Alvin Epstein, Beckett, and the Absurdity of The Fulbright Triptych

McMullen Student Ambassador Dana Connolly, LSEHD ’22, reflects on The Fulbright Triptych and actor Alvin Epstein’s legacy in art and theatre.

A few years ago I had the opportunity to meet Alvin Epstein at the Actor’s Shakespeare Project Spring Gala. During his storied life on stage, Mr. Epstein established himself as the authoritative actor-interpreter of Samuel Beckett’s absurdist drama. Epstein made his Broadway debut as Lucky in Beckett’s opus, Waiting for Godot. Soon after, he played the leading role of Estragon, launching his career into the absurd world of Beckett.  

After a stint of Broadway successes, Epstein became a founding member of the American Repertory Theatre at Harvard, establishing himself in the Boston theatre scene. In Boston, Epstein supported local and nonprofit theatre ventures, and was a lover and cultivator of Boston’s Artistic Heritage. 

Alvin, at age 92, spoke in hushed tones but indelible wit. Sitting upon a monumental career in the art world, he seemed mostly unbothered.  I felt as though he had embraced the absurdity of the life that he imitated on stage for so many years. Epstein’s contribution to The Suspension of Time: Reflections on Simon Dinnerstein and Fulbright Triptych, echoes this sentiment.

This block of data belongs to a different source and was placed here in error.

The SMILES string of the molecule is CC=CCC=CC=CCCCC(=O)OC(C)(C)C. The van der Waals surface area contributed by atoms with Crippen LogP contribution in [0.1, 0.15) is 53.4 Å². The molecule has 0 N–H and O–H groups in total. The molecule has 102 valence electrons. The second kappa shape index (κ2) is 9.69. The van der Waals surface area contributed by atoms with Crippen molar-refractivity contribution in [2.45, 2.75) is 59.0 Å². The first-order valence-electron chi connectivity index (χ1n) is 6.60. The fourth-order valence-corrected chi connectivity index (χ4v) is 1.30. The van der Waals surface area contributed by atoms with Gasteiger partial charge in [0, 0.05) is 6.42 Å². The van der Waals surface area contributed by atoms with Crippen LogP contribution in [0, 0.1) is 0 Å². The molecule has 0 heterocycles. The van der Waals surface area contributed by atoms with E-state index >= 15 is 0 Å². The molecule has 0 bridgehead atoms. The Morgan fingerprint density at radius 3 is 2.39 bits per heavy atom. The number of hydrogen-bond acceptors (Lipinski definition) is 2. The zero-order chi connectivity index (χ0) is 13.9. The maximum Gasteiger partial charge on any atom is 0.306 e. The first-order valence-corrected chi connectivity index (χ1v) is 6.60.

The title, “Where Are We? When Are We?” is pulled straight from Beckett’s oeuvre (although in truth, it’s a Back To The Future Quote). Epstein bemoans the lack of guard rails that Dinnerstein gives to the viewer: no “dynamic diagonals to lead [the] eye,” the paintings “immense” size feels suffocating to the casual interpreter. Every intricate detail is so carefully organized, only a fool would attempt to decode a painting layered in this much symbolism and personal history! Like Beckett’s long, confusing, inane plays, The Triptych overwhelms the viewer with content, giving them no point of entry. 

So Epstein has a piece of advice: “read it,” not as a book but an anthology of family history. Wade into the uncertainty, sample the absurdity, “linger,” where you wish. Waiting for Godot taught audiences the paramount importance of choice. The Triptych is so dense with meaning that the viewer must pick and choose what to focus on. Each texture, inscription, portrait, and sketch ensures that no person experience the Triptych the same way twice. To describe the Triptych, as Epstein tried to, is to describe how one viewer experienced it in one fleeting moment. 

That’s okay. Epstein found comfort in the indefinite. If you’re still looking for concrete answers, consider Wittgenstein’s message, inscribed in the bottom left of the center panel of the triptych: 

“Every form of life could be other than it is.”

  1. Simon Dinnerstein (1943—), The Fulbright Triptych, c. 1971-74, oil on wood panels, 79.5 x 168 in. Palmer Museum of Art, Pennsylvania State University, Gift of the Friends of the Palmer Museum of Art.
  2. Mili, Gjon. First American Production of “Endgame,” in 1958The New York Times. December 11, 2018. https://www.nytimes.com/2018/12/11/obituaries/alvin-epstein-dead.html

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